Blog by Steve Laug
My brother Jeff picked up this interesting looking freehand pipe on one of his adventures pipe hunting. It had really nice grain and plateau on the top of the rim and a mix of plateau and carving on the end of the shank. There was something familiar about the style of carving that reminded me of other Danish Freehand pipes I have worked on. The finish was dirty with dust and lava on the plateau top. The bowl was lined with a thick cake that was flaking and soft. There was thick dust in the shank end. The smooth finish was also dirty and dull looking. The stem is a turned chairleg style stem. The fit of the stem to the shank was very snug. There were no tooth marks on either side of the stem at the button. It was a very clean stem. The next two photos that Jeff took of the pipe show the overall condition of the bowl and stem. Jeff took close up photos of the rim top and the grain on the bottom and sides of the bowl. It is a beautiful piece of briar.The next photo shows the stamping on the underside of the shank – Jobey Dansk over Handmade in Denmark with the shape number 2SM underneath. The second photo shows the debris and dust in the carving and plateau on the shank end.The last two photos Jeff took before cleaning up the pipe show the condition of the stem. There are no bite marks or damages to the stem surface on either side.I wanted to look at who had carved the Jobey Dansk line to confirm some suspicions I had about it. I had a feeling that the pipes were carved by a Danish carver known as Karl Erik. I looked up the Jobey listing on Pipedia (https://pipedia.org/wiki/Jobey) and found the following information. I quote a portion of the article that is pertinent as follows.
English – American – Danish – French… Information about the brand Jobey are only to be found in form of smithereens…
Probably established in England around 1920(?) the brand hiked into the USA later. In the course of time owner, distributor and manufacturer changed repeatedly. As far as known:
George Yale Pipes & Tobacco, New York (1942)
Norwalk Pipe Co., New York (1949)
Arlington Briar Pipes Corp., Brooklyn (when?)
Hollco International, New York (1969).
Weber Pipe Co., Jersey City, NJ (1970’s)
The Tinder Box, (1970’s – 80’s).
Throughout decades Jobey pipes were mainly sold in the USA, Canada and England but remained almost unknown in continental Europe. The bulk of Jobeys was predominantly made according to classical patterns and mainly in the lower to middle price range. The predominant judgment of the pipe smokers reads: “A well-made pipe for the price.” So there is hardly anything very special or exciting about Jobey pipes although a flyer from ca. 1970 assures: “The briar root Jobey insists upon for its peer of pipes is left untouched to grow, harden and sweeten for 100 years. […]Jobey uses only the heart of this century old briar and only one out of 500 bowls turned measures up to the rigid Jobey specifications.” 99.80% of cull… that makes the layman marveling!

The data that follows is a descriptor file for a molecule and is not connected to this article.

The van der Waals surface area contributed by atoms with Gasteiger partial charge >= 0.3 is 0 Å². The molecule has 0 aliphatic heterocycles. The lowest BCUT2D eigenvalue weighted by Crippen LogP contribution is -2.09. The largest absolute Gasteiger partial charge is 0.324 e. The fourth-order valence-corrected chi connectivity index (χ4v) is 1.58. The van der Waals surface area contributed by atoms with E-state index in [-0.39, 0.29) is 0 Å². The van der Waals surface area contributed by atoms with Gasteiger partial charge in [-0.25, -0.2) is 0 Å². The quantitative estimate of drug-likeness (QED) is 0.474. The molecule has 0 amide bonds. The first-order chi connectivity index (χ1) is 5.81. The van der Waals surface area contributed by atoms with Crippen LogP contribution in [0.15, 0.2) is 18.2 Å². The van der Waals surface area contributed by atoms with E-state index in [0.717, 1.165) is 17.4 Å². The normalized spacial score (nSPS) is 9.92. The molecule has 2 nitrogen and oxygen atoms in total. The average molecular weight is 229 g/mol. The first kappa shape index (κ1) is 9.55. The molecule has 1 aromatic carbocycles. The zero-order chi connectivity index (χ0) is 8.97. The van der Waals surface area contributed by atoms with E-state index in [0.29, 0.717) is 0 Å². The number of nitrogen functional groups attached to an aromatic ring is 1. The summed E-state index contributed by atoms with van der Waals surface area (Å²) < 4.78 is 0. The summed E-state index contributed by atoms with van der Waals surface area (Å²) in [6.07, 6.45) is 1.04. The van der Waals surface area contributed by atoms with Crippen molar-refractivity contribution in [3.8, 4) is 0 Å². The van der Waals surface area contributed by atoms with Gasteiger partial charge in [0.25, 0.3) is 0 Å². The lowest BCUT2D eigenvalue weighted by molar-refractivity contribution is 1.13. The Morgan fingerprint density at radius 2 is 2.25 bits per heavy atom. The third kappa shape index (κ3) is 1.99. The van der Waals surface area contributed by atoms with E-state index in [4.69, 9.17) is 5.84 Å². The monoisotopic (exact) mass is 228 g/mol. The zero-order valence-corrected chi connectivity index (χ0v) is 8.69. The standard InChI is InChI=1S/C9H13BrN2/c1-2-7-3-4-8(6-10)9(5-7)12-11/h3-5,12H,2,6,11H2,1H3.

That gave some background information followed by a group of photos of these classically shaped pipes. There was not any mention of the Dansk line in the early paragraphs of the article. However, following the photos there a short paragraph that gave me the details that I was looking for on the line. I quote it in full.
Yet then there are…really exciting Freehands mainly in the seventies, that Jobey – Weber owned back then – bought from Danish pipe genius Karl Erik (Ottendahl). These pipes were offered as Jobey Dansk – ’70’s pure! (BTW waning sales caused Ottendahl to discontinue exports to the United States in 1987.)
From that information, my suspicions were confirmed. The pipe that I was working on was carved by Karl Erik Ottendahl. The shape was similar to the Karl Erik pipes that I have worked on in the past. The dating of the pipe line in the article fits well with the pipe I have in hand. The stamping on the underside of the shank that is shown in the photos following the paragraph is identical to the ones on my pipe. Here is that photo.Armed with that information I turned back to the pipe in hand. Before he sent it to me, Jeff had reamed the bowl with a PipNet pipe reamer and followed up with a Savinelli Fitsall pipe knife to remove the remnants of the cake. He scrubbed out the mortise and the airway in the shank and the stem with alcohol, cotton swabs and pipe cleaners. He scrubbed the exterior of the bowl, rim, shank and stem with a tooth brush and Murphy’s Oil Soap to remove the oils and tars on the bowl, rim and shank. He rinsed it under running water. He dried it off with a soft cloth. The lava mess on the rim was thoroughly removed without harming the finish underneath it. Without the grime the finish looked really good. The stem was in great condition and would only need to be polished. I took photos of the pipe before I started working on it. I took a photo of the rim top to show the condition it was in after the cleanup. Jeff was able to remove all of the lava on the rim top and edges. You can see the contrast the heights and ridges of the plateau top on both the top of the bowl and the end of the shank. The inner edge of the bowl is in great condition with no damage to the inside edge. It is a nice looking finish. The briar is dry and in need of polishing. The stem was clean with no tooth chatter or marks on either the top or underside of the stem near the button.I rubbed the bowl down with Before & After Restoration Balm to deep clean the briar and particularly plateau areas. The product works to clean, enliven and protect the briar. I hand rubbed it with my fingers and worked it into the plateau areas on the rim top and shank end. I buffed it in with a horsehair shoe brush and wiped it off with a soft cloth. I used the brush to buff the bowl and polish it. The briar really began to have a rich shine. I took some photos of the bowl at this point to mark the progress in the restoration. I polished the stem with micromesh sanding pads – wet sanding with 1500-2400 grit pads and dry sanding with 3200-12000 grit pads. I wiped the stem down after each pad with Obsidian Oil. When I finished with the final sanding pad I wiped it down with a final coat of Obsidian Oil and set it aside to dry. It really shone now that it was polished. I polished the stem and the smooth portions of the bowl with Blue Diamond to polish out the remaining small scratches. I gave the bowl and the stem several coats of carnauba wax and buffed the pipe with a clean buffing pad to raise the shine. I hand buffed it with a microfiber cloth to deepen the shine. The pipe polished up pretty nicely. The finished pipe is shown in the photos below. The dimensions are Length: 6 inches, Height: 2 inches, Outside diameter of the bowl: 1 5/8 inches, Chamber diameter: 3/4 inches. I will be posting this one on the rebornpipes store shortly. If you are interested in adding it to your collection send me an email to firstname.lastname@example.org or a message on Facebook. Thanks for walking through the restoration with me.